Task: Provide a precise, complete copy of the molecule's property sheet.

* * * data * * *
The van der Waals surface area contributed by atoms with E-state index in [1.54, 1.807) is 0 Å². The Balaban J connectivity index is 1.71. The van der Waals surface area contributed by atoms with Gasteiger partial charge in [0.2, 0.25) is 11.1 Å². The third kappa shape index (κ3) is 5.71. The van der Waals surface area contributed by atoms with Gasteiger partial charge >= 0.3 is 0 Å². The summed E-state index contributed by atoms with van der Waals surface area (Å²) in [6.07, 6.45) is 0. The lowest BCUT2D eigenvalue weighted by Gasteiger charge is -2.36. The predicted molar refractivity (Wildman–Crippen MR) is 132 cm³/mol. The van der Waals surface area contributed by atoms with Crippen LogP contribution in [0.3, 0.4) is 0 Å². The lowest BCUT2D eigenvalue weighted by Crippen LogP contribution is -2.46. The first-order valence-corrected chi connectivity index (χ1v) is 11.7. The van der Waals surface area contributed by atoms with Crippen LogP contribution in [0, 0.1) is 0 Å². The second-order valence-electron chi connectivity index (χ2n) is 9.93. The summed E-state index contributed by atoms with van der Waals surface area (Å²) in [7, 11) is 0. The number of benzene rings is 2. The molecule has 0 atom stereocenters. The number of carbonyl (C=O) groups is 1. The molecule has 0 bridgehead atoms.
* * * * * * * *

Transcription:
The van der Waals surface area contributed by atoms with E-state index in [1.54, 1.807) is 0 Å². The Balaban J connectivity index is 1.71. The van der Waals surface area contributed by atoms with Gasteiger partial charge in [0.2, 0.25) is 11.1 Å². The third kappa shape index (κ3) is 5.71. The van der Waals surface area contributed by atoms with Gasteiger partial charge >= 0.3 is 0 Å². The summed E-state index contributed by atoms with van der Waals surface area (Å²) in [6.07, 6.45) is 0. The lowest BCUT2D eigenvalue weighted by Gasteiger charge is -2.36. The predicted molar refractivity (Wildman–Crippen MR) is 132 cm³/mol. The van der Waals surface area contributed by atoms with Crippen LogP contribution in [0.3, 0.4) is 0 Å². The lowest BCUT2D eigenvalue weighted by Crippen LogP contribution is -2.46. The first-order valence-corrected chi connectivity index (χ1v) is 11.7. The van der Waals surface area contributed by atoms with Crippen LogP contribution in [0, 0.1) is 0 Å². The second-order valence-electron chi connectivity index (χ2n) is 9.93. The summed E-state index contributed by atoms with van der Waals surface area (Å²) in [7, 11) is 0. The number of benzene rings is 2. The molecule has 0 atom stereocenters. The number of carbonyl (C=O) groups is 1. The molecule has 0 bridgehead atoms.